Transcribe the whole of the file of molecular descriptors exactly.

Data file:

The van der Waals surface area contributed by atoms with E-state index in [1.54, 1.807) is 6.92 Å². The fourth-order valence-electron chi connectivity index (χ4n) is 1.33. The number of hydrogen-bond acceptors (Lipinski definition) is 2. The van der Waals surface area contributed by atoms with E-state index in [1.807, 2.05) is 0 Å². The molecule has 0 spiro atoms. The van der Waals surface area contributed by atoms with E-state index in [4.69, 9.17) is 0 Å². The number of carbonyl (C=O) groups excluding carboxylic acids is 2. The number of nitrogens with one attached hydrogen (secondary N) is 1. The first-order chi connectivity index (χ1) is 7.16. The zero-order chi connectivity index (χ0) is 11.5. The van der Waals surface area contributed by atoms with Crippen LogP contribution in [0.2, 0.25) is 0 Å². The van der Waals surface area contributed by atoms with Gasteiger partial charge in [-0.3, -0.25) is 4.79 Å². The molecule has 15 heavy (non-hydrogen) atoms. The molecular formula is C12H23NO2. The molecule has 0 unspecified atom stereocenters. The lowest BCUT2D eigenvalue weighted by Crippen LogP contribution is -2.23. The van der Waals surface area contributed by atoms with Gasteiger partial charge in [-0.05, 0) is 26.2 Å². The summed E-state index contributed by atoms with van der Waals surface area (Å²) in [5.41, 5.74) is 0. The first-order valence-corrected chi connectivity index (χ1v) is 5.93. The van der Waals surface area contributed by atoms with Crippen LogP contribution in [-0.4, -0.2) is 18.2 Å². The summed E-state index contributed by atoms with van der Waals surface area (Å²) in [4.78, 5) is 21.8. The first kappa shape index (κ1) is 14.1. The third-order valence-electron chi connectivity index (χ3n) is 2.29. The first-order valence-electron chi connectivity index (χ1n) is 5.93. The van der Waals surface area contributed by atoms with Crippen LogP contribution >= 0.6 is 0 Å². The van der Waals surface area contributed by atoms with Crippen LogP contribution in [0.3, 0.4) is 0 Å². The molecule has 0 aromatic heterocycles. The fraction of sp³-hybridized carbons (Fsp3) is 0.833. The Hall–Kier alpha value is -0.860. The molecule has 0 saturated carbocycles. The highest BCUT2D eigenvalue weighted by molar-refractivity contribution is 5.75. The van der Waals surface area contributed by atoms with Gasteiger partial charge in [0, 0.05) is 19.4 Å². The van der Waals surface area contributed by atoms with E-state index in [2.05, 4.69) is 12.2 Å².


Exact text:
The van der Waals surface area contributed by atoms with E-state index in [1.54, 1.807) is 6.92 Å². The fourth-order valence-electron chi connectivity index (χ4n) is 1.33. The number of hydrogen-bond acceptors (Lipinski definition) is 2. The van der Waals surface area contributed by atoms with E-state index in [1.807, 2.05) is 0 Å². The molecule has 0 spiro atoms. The van der Waals surface area contributed by atoms with E-state index in [4.69, 9.17) is 0 Å². The number of carbonyl (C=O) groups excluding carboxylic acids is 2. The number of nitrogens with one attached hydrogen (secondary N) is 1. The first-order chi connectivity index (χ1) is 7.16. The zero-order chi connectivity index (χ0) is 11.5. The van der Waals surface area contributed by atoms with Crippen LogP contribution in [0.2, 0.25) is 0 Å². The van der Waals surface area contributed by atoms with Gasteiger partial charge in [-0.3, -0.25) is 4.79 Å². The molecule has 15 heavy (non-hydrogen) atoms. The molecular formula is C12H23NO2. The molecule has 0 unspecified atom stereocenters. The lowest BCUT2D eigenvalue weighted by Crippen LogP contribution is -2.23. The van der Waals surface area contributed by atoms with Gasteiger partial charge in [-0.05, 0) is 26.2 Å². The summed E-state index contributed by atoms with van der Waals surface area (Å²) in [5.41, 5.74) is 0. The first-order valence-corrected chi connectivity index (χ1v) is 5.93. The van der Waals surface area contributed by atoms with Crippen LogP contribution in [-0.4, -0.2) is 18.2 Å². The summed E-state index contributed by atoms with van der Waals surface area (Å²) in [4.78, 5) is 21.8. The first kappa shape index (κ1) is 14.1. The third-order valence-electron chi connectivity index (χ3n) is 2.29. The first-order valence-electron chi connectivity index (χ1n) is 5.93. The van der Waals surface area contributed by atoms with Crippen LogP contribution >= 0.6 is 0 Å². The van der Waals surface area contributed by atoms with Crippen LogP contribution in [0.3, 0.4) is 0 Å². The molecule has 0 aromatic heterocycles. The fraction of sp³-hybridized carbons (Fsp3) is 0.833. The Hall–Kier alpha value is -0.860. The molecule has 0 saturated carbocycles. The highest BCUT2D eigenvalue weighted by molar-refractivity contribution is 5.75. The van der Waals surface area contributed by atoms with Gasteiger partial charge in [0, 0.05) is 19.4 Å². The van der Waals surface area contributed by atoms with E-state index in [2.05, 4.69) is 12.2 Å².